Polling stations open for European elections

People in line at an Amsterdam polling station to vote in the European Parliament elections, 23 May 2019
People in line at an Amsterdam polling station to vote in the European Parliament elections, 23 May 2019. (Photo: NL Times)

The first polling stations for the European elections in the Netherlands are open. The first votes have already been cast in Castricum, traditionally the first polling station to open in elections held in the Nehterlands. There voters can cast their vote from midnight, NU.nl reports.

The polling stations in Breda and Nijmegen opened at 5:15 a.m., and those at the train stations in Meppel, Roermond and Zwijndrecht opened at 5:30 a.m. Most other polling stations are open from 7:30 a.m. to 9:00 p.m. Voters can cast their votes at a total of 63 train stations in this election. Remember to take your voting pass and proof of identity. People who want to vote outside the municipality they live in, also need a special pass for that - a so-called 'kiespas'.

Over the coming days the residents of the European Union will choose 751 members of European Parliament, who will serve for the next five years. The Netherlands currently has 26 seats in the European Parliament. That will increase to 29 once the United Kingdom leaves the EU. Most of the Dutch MEPs represent their own political party from The Hague. These various political parties are also affiliated with European political groups, in which parties from different Member States share roughly the same political ideals and ideas.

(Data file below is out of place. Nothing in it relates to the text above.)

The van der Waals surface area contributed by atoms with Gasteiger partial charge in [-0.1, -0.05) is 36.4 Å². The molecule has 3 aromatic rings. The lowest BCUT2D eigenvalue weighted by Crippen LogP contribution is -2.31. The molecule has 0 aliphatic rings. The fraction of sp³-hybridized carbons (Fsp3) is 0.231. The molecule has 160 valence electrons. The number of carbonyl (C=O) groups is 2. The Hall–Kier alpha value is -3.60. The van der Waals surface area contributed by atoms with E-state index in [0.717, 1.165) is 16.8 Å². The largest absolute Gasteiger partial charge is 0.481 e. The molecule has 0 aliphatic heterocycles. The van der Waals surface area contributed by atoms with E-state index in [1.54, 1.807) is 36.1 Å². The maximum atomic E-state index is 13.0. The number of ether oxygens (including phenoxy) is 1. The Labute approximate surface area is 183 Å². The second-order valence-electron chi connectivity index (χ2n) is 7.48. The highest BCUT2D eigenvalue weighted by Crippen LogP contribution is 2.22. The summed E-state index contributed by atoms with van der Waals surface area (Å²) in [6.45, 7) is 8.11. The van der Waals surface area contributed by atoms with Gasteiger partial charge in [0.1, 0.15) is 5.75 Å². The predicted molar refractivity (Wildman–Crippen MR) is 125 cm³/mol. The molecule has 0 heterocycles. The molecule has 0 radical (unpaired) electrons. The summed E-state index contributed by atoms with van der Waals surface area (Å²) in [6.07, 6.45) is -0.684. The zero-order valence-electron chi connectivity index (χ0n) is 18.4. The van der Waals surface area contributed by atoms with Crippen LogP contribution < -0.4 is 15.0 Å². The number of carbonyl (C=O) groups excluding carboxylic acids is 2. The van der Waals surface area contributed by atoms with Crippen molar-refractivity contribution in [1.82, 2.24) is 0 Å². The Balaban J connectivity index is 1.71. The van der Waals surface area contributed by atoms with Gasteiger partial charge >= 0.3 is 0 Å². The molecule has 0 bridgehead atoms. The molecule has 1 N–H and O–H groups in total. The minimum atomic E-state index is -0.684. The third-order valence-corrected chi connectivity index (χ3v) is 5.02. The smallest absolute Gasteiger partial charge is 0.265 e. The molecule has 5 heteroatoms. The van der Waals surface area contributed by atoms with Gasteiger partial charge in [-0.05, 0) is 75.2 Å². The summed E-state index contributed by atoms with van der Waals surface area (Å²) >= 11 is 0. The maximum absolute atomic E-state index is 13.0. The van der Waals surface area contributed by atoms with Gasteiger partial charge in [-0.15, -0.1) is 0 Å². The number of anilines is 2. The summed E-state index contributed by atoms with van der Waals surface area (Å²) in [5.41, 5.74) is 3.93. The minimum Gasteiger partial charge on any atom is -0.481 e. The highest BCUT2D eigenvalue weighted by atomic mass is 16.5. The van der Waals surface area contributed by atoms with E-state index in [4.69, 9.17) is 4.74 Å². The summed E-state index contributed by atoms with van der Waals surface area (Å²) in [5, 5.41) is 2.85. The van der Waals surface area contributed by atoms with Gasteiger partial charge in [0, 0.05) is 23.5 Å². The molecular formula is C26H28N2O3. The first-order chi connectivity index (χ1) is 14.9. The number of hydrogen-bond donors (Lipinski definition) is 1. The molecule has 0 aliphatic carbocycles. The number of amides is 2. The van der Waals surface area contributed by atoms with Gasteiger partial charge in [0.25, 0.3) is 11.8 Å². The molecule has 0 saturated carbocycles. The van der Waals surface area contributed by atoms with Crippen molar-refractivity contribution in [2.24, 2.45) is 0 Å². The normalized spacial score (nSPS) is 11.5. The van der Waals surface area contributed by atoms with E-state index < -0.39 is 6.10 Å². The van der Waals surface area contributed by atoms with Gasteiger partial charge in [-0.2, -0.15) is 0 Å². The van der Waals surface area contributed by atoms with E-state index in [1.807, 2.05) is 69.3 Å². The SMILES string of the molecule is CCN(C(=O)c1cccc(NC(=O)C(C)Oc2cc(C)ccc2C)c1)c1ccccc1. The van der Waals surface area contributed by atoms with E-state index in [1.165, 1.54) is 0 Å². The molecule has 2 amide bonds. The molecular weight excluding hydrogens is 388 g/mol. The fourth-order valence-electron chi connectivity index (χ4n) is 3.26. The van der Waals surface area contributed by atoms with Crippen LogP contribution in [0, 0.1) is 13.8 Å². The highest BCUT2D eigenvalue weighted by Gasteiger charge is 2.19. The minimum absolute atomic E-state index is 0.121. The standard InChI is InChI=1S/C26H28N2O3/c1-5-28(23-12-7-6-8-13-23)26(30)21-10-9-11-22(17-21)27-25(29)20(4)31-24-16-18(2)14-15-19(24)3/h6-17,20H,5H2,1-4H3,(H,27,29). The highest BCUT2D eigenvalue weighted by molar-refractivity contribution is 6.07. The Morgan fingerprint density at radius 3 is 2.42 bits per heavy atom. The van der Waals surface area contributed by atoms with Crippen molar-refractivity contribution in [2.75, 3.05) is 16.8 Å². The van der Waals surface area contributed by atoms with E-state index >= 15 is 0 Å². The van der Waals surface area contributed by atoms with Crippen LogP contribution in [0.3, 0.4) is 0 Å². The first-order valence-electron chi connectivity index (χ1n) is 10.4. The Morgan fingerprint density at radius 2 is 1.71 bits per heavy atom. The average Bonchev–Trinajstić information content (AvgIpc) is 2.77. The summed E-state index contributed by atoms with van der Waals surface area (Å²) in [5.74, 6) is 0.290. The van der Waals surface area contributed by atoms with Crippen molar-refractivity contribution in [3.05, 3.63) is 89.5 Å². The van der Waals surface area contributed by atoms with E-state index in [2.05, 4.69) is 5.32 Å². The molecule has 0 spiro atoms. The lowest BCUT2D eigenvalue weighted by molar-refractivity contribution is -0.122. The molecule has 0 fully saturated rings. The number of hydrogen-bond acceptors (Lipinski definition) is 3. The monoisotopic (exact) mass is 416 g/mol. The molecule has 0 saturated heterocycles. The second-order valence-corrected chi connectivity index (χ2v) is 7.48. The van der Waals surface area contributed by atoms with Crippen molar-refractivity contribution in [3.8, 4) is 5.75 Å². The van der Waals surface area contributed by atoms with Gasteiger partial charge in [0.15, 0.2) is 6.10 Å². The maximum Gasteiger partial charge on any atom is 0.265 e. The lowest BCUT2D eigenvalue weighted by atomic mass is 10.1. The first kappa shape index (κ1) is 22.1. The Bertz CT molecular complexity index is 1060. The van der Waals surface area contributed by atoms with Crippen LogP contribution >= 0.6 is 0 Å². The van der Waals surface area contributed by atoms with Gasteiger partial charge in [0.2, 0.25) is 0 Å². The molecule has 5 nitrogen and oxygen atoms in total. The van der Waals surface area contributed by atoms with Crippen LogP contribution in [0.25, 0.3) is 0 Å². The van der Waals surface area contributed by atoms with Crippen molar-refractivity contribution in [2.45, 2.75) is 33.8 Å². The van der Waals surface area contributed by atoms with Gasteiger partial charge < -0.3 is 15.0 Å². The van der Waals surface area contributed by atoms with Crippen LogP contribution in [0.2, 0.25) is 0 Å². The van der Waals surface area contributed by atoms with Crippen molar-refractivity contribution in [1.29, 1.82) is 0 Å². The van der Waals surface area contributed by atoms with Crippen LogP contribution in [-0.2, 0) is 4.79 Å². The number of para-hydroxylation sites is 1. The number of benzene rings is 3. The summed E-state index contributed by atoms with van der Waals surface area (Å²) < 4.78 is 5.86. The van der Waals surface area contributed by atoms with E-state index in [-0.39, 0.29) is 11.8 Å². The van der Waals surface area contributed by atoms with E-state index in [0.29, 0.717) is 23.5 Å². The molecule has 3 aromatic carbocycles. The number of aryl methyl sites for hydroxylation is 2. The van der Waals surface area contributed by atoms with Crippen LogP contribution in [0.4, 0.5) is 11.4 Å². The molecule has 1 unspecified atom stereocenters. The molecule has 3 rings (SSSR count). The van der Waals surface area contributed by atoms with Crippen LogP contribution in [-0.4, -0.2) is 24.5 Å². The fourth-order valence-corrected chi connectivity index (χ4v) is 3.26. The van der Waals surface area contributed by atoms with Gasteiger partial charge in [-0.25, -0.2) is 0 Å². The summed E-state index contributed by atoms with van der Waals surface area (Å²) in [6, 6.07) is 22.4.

The Christian Democrats (EPP), to which the CDA belongs with five seats, is currently the largest group in European Parliament. Second comes the traditionally large group of Social Democrats (S&D), with which the PvdA is affiliated with its current three seats. The polls show that this election may shake up this political landscape. The EPP and S&D currently hold 53 percent of the seats, but the polls expect that to drop to 44 percent. The Alliance of Liberals and Democrats for Europe (ALDE), to which the VVD belongs, is currently the third largest group. The polls expect the ALDE to win considerably in this election. The D66 also belongs to this group.

The European Parliament elections will be held across the EU Member States over the next few days, from Thursday to Sunday. The United Kingdom, like the Netherlands, will vote on Thursday. But most other countries are voting over the weekend. The final result will follow on Sunday evening or Monday morning. The first exit poll in the Netherlands is expected on Thursday evening. 

The turnout for the European elections in the Netherlands is traditionally low. The previous European Parliament elections had a turnout of only 37.3 percent, compared to the parliamentary elections for which the turnout is usually around 75 percent. 

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